The Practical End Of The Two-Party System?
Kathleen Sebelius received confirmation from the Senate for the job of Health and Human Services Secretary, and among the 65 Senators in support was Sen. Arlen Specter (D-PA).
That's not a very hard call for him to make. And he still remains opposed to Dawn Johnsen, though I await seeing how he'll vote on cloture. But psychologically, there is an undeniable advantage to having 60 Senators who want to pass a bill rather than 60 concerned primarily with defeating it. While Newt Gingrich and his cadres are somehow yelling BWAHAHA! while they stay on the rat-free sinking ship, the truth is this represents a real loss for conservatives, who see their party marginalized and regionalized, without hope and without a meaningful constituency. Which is probably why some conservative activists are having second thoughts.
Self-reflection was hard to find from the Republican Party and from activists who had attacked Specter as an example of the GOP’s image problem — a man who prevented them from appealing to voters as the party of small government. Steele accused Specter of trying to “further his personal political interests because he knew that he was going to lose a Republican primary due to his left-wing voting record.” Eric Odom, the conservative web guru who launched TaxDayTeaParty.com — and who denied Steele’s request to speak at the Chicago anti-spending rally — responded to the news by tweeting “THANK GOD we don’t have to deal with an ugly GOP primary in Specter’s district.” According to Adam Brandon, a spokesman for the Tea Party-supporting FreedomWorks, the group’s chairman Dick Armey laughed at the news and asked: “Will anyone be able to tell the difference?” [...]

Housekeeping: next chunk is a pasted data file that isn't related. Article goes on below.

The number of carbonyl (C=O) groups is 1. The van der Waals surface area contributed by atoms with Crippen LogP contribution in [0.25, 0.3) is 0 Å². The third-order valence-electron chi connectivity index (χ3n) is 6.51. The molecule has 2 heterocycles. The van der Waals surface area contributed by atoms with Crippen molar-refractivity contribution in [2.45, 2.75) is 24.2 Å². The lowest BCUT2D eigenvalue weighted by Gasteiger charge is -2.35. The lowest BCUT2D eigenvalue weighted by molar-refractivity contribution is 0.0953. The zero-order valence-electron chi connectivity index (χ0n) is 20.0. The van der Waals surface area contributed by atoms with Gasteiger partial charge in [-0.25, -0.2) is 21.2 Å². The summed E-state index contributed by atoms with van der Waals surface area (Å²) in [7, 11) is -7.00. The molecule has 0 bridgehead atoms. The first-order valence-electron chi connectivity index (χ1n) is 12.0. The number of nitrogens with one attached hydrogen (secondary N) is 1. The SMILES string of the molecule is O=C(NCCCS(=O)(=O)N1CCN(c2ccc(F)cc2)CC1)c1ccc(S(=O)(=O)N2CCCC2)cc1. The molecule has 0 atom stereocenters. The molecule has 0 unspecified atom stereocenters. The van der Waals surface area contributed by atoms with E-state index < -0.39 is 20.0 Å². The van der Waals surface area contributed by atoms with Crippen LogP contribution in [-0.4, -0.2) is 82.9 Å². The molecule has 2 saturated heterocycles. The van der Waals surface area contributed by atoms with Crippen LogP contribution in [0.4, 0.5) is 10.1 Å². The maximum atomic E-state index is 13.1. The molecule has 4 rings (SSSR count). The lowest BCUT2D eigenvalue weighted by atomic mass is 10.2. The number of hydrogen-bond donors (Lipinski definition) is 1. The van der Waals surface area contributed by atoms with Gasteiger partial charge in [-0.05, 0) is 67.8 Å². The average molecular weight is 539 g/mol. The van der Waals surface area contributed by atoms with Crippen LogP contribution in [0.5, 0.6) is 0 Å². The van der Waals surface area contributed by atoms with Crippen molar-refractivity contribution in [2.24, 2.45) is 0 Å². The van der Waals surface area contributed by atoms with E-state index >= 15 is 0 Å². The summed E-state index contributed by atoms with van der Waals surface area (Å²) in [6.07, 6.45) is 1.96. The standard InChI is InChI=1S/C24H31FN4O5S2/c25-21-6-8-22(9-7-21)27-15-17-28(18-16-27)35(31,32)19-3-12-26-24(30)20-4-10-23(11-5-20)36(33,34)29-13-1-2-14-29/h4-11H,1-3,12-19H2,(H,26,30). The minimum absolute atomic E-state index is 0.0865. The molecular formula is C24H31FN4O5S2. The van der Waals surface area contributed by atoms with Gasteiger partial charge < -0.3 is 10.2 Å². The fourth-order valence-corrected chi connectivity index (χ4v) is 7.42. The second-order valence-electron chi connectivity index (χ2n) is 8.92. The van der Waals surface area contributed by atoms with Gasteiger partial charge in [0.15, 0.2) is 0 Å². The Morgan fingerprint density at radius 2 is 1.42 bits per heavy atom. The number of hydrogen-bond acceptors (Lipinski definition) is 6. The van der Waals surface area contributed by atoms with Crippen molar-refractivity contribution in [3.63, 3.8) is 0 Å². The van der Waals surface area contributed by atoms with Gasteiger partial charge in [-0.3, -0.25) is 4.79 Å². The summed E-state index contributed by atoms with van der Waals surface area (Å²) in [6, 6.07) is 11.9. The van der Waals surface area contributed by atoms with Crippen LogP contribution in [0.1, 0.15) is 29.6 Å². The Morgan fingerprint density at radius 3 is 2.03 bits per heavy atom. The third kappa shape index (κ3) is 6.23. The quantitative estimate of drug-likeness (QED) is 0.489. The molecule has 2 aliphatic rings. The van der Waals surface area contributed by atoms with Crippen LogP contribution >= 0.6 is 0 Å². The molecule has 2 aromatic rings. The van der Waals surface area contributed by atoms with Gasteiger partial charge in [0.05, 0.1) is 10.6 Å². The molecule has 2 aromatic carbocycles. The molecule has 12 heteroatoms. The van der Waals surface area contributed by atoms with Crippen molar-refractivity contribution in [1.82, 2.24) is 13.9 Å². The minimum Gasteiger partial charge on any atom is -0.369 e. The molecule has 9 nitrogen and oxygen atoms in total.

Among some other conservative activists, there was more regret, and more worry about how Specter’s switch would aid Obama and the Democrats. Gary Bauer, the longtime Republican evangelical activist who is now president of American Values, said Specter’s critics did not give him enough credit for his work in the Senate. “I don’t think that Clarence Thomas would be in the Supreme Court today if not for Arlen Specter,” said Bauer. “Having the support of what are derisively referred to as RINOS — Republicans in name only — can be important in the Senate.”
Bauer rejected the idea that the Republican brand would be strengthened now that Specter was no longer giving bipartisan cover to Democrats — and that Republicans were being shaped into the clear conservative choice that voters were missing in 2008. “I take a back seat to nobody in wanting the Republican Party to be Ronald Reagan’s party,” said Bauer. “But I would remind folks that Ronald Reagan picked George H.W. Bush to be his running mate. Ronald Reagan understood that there was another element of the party that needed to be brought along. We gain nothing if we replace RINOS with Democrats.”
Bay Buchanan, the president of the American Cause, acknowledged that Specter had been a “huge problem” for conservatives who opposed pathways to citizenship for undocumented immigrants, but worried that he would become even worse as a Democrat.
“Did he give us a few things?” asked Buchanan. “Did he owe President Bush something because he flew into the fray in 2004 and saved him in the primary with Toomey? Were we able to call in a few chits? Absolutely. And now the Democrats will call in their chits. This is not good for Republicans. I’m not going to tell you that we’re cleansing the party and that this is good for Republicans.”
The conservatives who have any inkling about how Washington works knows this is a problem for them. It's actually a problem for America. I know that "we need a vital two-party system" is a cliche, but that doesn't make it untrue. My hope is that the Conservadems and the liberals will split and we can have this debate from the center left where it belongs.